Toronto Film Society presented Unfaithfully Yours (1948) on Monday, August 22, 1966 as part of the Season 18 Summer Series, Programme 3.
War and Pieces USA 1965 7 minutes colour 16mm
Production Company: Warner Brothers. Director: Chuck Jones. Story: Chuck Jones and John Dunn. Animation: Richard Thompson. Music: Milt Franklyn.
Cast: Road Runner, Coyote.
“Jones purified chase-and-action until it reached the perfection of the Coyote and Road Runner series that became America’s most popular cartoons.” (David Rider, “That’s All Folks!”, loc. cit.) Cartoons were to carry on the grand traditions of silent comedy, the comedy of violent action, destructiveness, mishappenstance, laugh-a-minute pace. Nowhere is this better illustrated than in the Road Runner series for Warners, made entirely without dialogue. There are even “titles” à la silent movies–the Latin names of the characters, the signs, the thousand-and-one unsuccessful gadgets that the Coyote buys from the ubiquitous Acme Company with their carefully-lettered boxes and instructions.
Without dialogue, the techniques of pure animation carry the ball. A cartoon is carefully pre-constructed before a foot of film is shot and it is unusual to have more than a few frames edited out. A musical score is recorded from the script and the animation is then made to match (since no orchestra could play to the split-second timing required). The animation camera on its bench is capable of moving in the horizontal plane to produce “pans” and “tilts” in the ordinary way. It can also move in the vertical plane to produce the effect of “close-ups”, “long-shots”, zooms”, etc. Because the relative size of objects is the way we judge distance, by moving the camera vertically we can be fooled into seeing an object fly off into the distance or race towards us. Also, objects can be painted on transparent sheets and moved through a background scene. A cartoon, then, is far more than just a series of drawings. It is the painstaking collaboration of animators, cameraman, scriptwriter, editor, soundman, musician, with the director seeing that all the pieces of this fantastically complicated jigsaw fit together. Think about this as you watch the apparently carefree abandon of this cartoon.
The Road Runner cartoons bear a striking resemblance to some of the Laurel & Hardy techniques of comedy. In both, part of our delight is knowing what’s coming. Old gags are repeated, re-worked, turned inside-out. We know the Coyote, thinking himself as devilishly clever as ever did Oliver Hardy, will come a cropper against the simple-minded insouciance of the Road Runner, but we just love to see how it will happen this time. Ironically, it was animated cartoons that drove Laurel & Hardy out of the short comedy field and forced them into features where, by and large, they were less successful artistically.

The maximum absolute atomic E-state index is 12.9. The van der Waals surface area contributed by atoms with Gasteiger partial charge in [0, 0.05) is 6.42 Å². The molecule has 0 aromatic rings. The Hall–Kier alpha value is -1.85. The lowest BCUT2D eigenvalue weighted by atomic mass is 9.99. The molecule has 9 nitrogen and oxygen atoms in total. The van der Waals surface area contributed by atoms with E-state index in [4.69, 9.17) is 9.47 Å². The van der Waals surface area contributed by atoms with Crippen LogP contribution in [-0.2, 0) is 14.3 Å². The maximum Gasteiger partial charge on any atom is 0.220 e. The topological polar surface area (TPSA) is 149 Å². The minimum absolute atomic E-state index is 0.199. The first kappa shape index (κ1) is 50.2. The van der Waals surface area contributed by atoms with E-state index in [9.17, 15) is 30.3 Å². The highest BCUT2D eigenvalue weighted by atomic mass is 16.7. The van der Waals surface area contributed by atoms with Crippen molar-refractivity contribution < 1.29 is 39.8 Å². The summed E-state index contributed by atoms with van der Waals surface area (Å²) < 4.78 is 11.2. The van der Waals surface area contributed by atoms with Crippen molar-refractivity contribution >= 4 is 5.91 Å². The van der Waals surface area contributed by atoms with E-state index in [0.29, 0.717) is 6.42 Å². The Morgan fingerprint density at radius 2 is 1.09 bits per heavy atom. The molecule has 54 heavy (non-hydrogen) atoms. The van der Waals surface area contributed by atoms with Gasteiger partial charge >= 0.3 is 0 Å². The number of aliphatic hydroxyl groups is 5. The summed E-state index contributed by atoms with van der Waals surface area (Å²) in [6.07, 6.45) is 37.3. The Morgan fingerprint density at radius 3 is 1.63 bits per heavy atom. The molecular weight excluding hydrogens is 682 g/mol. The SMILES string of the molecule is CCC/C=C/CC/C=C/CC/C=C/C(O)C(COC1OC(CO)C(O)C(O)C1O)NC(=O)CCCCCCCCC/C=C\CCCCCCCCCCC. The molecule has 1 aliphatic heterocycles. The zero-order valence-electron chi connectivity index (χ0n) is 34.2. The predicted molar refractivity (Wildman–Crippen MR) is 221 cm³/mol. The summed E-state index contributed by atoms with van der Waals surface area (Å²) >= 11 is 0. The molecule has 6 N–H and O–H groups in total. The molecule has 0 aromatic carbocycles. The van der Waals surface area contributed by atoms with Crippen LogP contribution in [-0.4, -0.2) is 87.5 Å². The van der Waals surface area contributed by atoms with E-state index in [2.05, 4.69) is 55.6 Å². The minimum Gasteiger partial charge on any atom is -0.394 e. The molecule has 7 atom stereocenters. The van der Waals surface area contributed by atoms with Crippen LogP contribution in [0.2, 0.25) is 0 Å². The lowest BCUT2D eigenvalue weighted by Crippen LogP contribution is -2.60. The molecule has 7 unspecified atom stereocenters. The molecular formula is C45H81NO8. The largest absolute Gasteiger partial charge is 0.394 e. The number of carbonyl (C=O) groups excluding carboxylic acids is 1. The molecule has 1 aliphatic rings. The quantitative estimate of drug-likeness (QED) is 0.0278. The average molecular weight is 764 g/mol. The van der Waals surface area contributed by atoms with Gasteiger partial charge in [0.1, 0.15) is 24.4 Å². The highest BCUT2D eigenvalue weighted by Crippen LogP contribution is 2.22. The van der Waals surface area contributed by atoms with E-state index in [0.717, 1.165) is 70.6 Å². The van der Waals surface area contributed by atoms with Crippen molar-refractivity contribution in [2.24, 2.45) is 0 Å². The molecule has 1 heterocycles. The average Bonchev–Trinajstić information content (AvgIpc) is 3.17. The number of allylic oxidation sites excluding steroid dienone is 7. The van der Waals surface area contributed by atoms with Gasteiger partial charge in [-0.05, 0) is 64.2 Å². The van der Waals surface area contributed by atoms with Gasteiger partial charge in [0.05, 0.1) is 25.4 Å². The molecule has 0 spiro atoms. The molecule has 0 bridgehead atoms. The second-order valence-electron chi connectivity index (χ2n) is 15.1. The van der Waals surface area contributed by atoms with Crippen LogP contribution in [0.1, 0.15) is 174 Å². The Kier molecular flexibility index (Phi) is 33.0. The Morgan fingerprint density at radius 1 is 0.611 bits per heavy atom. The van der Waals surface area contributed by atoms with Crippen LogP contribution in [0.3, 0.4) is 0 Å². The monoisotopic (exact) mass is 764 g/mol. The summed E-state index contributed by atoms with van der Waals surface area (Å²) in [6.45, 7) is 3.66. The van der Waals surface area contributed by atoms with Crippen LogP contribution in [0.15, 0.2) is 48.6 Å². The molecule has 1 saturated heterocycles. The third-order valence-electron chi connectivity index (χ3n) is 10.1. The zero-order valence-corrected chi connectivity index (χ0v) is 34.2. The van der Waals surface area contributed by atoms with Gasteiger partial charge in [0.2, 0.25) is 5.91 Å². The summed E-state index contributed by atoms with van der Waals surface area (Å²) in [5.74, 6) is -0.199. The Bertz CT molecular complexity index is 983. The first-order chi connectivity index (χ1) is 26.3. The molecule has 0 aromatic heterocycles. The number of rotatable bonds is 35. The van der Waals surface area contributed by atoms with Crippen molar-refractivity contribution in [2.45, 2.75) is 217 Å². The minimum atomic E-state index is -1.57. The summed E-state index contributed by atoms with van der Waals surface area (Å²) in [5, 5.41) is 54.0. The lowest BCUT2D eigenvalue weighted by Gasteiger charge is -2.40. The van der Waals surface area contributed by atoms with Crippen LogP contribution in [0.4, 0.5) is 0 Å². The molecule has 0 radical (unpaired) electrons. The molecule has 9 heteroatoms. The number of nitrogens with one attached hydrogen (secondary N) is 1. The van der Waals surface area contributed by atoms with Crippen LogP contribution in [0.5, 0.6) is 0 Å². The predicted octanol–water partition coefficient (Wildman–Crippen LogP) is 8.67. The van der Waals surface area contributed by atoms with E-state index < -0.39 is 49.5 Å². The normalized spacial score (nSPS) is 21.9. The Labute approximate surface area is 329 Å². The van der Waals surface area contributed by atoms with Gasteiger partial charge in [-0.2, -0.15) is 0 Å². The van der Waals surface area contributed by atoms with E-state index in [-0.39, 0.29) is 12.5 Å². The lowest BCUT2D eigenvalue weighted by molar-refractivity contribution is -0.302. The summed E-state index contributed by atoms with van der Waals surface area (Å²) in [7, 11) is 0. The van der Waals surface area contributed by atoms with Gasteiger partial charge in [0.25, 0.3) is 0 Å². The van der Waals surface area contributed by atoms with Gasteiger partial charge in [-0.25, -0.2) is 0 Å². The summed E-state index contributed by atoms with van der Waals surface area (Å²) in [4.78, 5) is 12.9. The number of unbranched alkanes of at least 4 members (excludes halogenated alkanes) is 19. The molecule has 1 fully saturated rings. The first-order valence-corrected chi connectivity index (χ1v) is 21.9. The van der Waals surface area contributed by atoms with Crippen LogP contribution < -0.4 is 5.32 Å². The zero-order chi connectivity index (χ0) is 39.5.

The Sex Life of the Polyp USA 1928 11 minutes b&w 16mm
Production Company: Fox Movietone. Director/Producer: Thomas Chalmers.
Cast and Script: Robert Benchley.
“This famous satire was made in the experimental days of sound and was one of the first pieces of sustained dialogue to be recorded.” (Museum of Modern Art note.) How appropriate that one of the first uses of sound should be to present the comedy of the late Robert Benchley, an artist whose talent would have meant nothing without it. His dry, rather diffident voice was to regale us with the ultimate in take-offs on the “lecture manner” right up to the ’40’s, in a series of classic comedies. Although he played other movie roles, his “lectures” will be his memorial. All of them were masterpieces of subtle timing, minute changes of expression and beautifully-written satire. In this one, just as one thinks the ultimate is tragedy has been reached in the story of the polyp who died of frustration because he could not excite the button, Benchley caps it by sadly recounting that the Foundation would not finance another trip to the West Indies for him and his colleagues to procure another polyp.
Since Robert Benchley’s career is fairly well known, readers might be more interested in the unusual career of the director, Thomas Chalmers, who died just this June 11 at 82. He began his career as an opera singer in 1911 and was the first American baritone to sing with the Met (1917). In 1924 he began a 35-year career as an actor on stage and radio, during which he many times won critical acclaim. Among his stage roles were Polonius in Maurice Evans’ “Hamlet” (1945), Simon Legree and Uncle Ben in “Death of a Salesman”. From 1934 to 1952 he was Pepper Young’s father in the famous radio serial and he also did much radio drama. With the coming of television, he began an equally illustrious career in that medium, including playing the lead in Tennessee Williams’ “The Last of My Solid Gold Watches” (Kraft Television Theatre, 1958). Of most interest to us is his movie career. He wrote, produced and directed shorts for Fox Movietone News and Pathé and when Movietone News made its first sound newsreel it was his resonant voice that spoke the slogan “Fox Movietone News – It Speaks for Itself.” He produced and directed Benchley’s first movie, The Treasurer’s Report, earlier in 1928, and also other shorts including The Spellbinder. He was the narrator of famous documentaries, for Pare Lorentz and others, The Plough That Broke the Plains (1936), The River (1937), T.V.A. at Work (1937) and The Bomber (1941). It is appropriate that such an experienced actor should have directed a movie such as tonight’s, which depends for its effect entirely on the work of another actor, Robert Benchley.
– INTERMISSION –
Unfaithfully Yours (1948)
Production Company: 20th Century-Fox. Written, Directed and Produced by: Preston Sturges. Music: Alfred Newman. Editing: Robert Fritch.
Cast: Rex Harrison, Linda Darnell, Rudy Vallee, Edgar Kennedy, Lionel Stander, Kurt Krueger, Barbara Lawrence, Julius Tannen.